What is Native American Heritage Month?

NATIVE American heritage month is throughout November.

Here's what you need to know and how to celebrate.

What is Native American Heritage Month?

What started at the turn of the century as an effort to gain a day of recognition for the significant contributions the first Americans made to the establishment and growth of the US, has resulted in a whole month being designated for that purpose.

One of the very proponents of an American Indian Day was Dr. Arthur C. Parker, a Seneca Indian, who was the director of the Museum of Arts and Science in Rochester, N.Y.

He persuaded the Boy Scouts of America to set aside a day for the “First Americans” and for three years they adopted such a day. In 1915, the annual Congress of the American Indian Association meeting in Lawrence, Kans., formally approved a plan concerning American Indian Day.

It directed its president, Rev. Sherman Coolidge, an Arapahoe, to call upon the country to observe such a day. Coolidge issued a proclamation on September 28, 1915, which declared the second Saturday of each May as an American Indian Day and contained the first formal appeal for recognition of Indians as citizens.

The year before this proclamation was issued, Red Fox James, a Blackfoot Indian, rode horseback from state to state seeking approval for a day to honor Indians.

On December 14, 1915, he presented the endorsements of 24 state governments at the White House. There is no record, however, of such a national day being proclaimed.

The first American Indian Day in a state was declared on the second Saturday in May 1916 by the governor of New York. Several states celebrate the fourth Friday in September.

In Illinois, for example, legislators enacted such a day in 1919. Presently, several states have designated Columbus Day as Native American Day, but it continues to be a day we observe without any recognition as a national legal holiday.

In 1990 President George H. W. Bush approved a joint resolution designating November 1990 “National American Indian Heritage Month.” Similar proclamations, under variants on the name (including “Native American Heritage Month” and “National American Indian and Alaska Native Heritage Month”) have been issued each year since 1994.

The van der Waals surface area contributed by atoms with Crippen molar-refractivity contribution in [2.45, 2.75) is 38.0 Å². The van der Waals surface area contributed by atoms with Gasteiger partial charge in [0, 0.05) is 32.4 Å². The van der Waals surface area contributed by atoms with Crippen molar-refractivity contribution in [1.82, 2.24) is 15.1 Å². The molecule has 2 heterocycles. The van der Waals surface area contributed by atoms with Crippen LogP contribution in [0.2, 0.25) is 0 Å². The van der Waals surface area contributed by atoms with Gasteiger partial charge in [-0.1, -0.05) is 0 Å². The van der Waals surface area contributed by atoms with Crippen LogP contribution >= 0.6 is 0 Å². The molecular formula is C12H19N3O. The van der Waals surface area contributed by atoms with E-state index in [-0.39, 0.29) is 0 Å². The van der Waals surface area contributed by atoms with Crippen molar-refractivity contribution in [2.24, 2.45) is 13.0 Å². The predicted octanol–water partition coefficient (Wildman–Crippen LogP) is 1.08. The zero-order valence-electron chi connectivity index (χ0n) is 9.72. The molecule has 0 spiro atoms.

Is it offensive to refer to Native American as Indian American?

According to the National Museum of Native American history, all of these terms are acceptable.

The consensus, however, is that whenever possible, Native people prefer to be called by their specific tribal name.

In the United States, Native American has been widely used but is falling out of favor with some groups, and the terms American Indian or Indigenous American are preferred by many Native people.

Native peoples often have individual preferences on how they would like to be addressed. When talking about Native groups or people, use the terminology the members of the community use to describe themselves collectively.

How can I celebrate Native American heritage?

You can visit a reservation or a museum. The US holds in trust 56.2 million acres of land for various Indian tribes and individuals, according to the US Department of Indian Affairs.

There are approximately 326 reservations.These reservations are not tourist attractions. Many are the remnants of native tribes' lands, while others were created by the federal government for Native Americans who were forcibly removed from their lands. They are homes for tribes and communities; it's where many live, work and raise their families.

However, some reservations welcome visitors and have even erected museums to educate the wider public about their history and culture.

For example, the Museum of the Cherokee Indian in Cherokee, North Carolina, features an engaging exhibit fit for all ages. The Cherokee community also hosts cultural events and sells items nearby.

You can also attend or host an educational event.

The Library of Congress and National Archives are two of many national institutions hosting events about Native American history and culture this month.

You don't have to be a Native American to appreciate and share their history and culture with your community.

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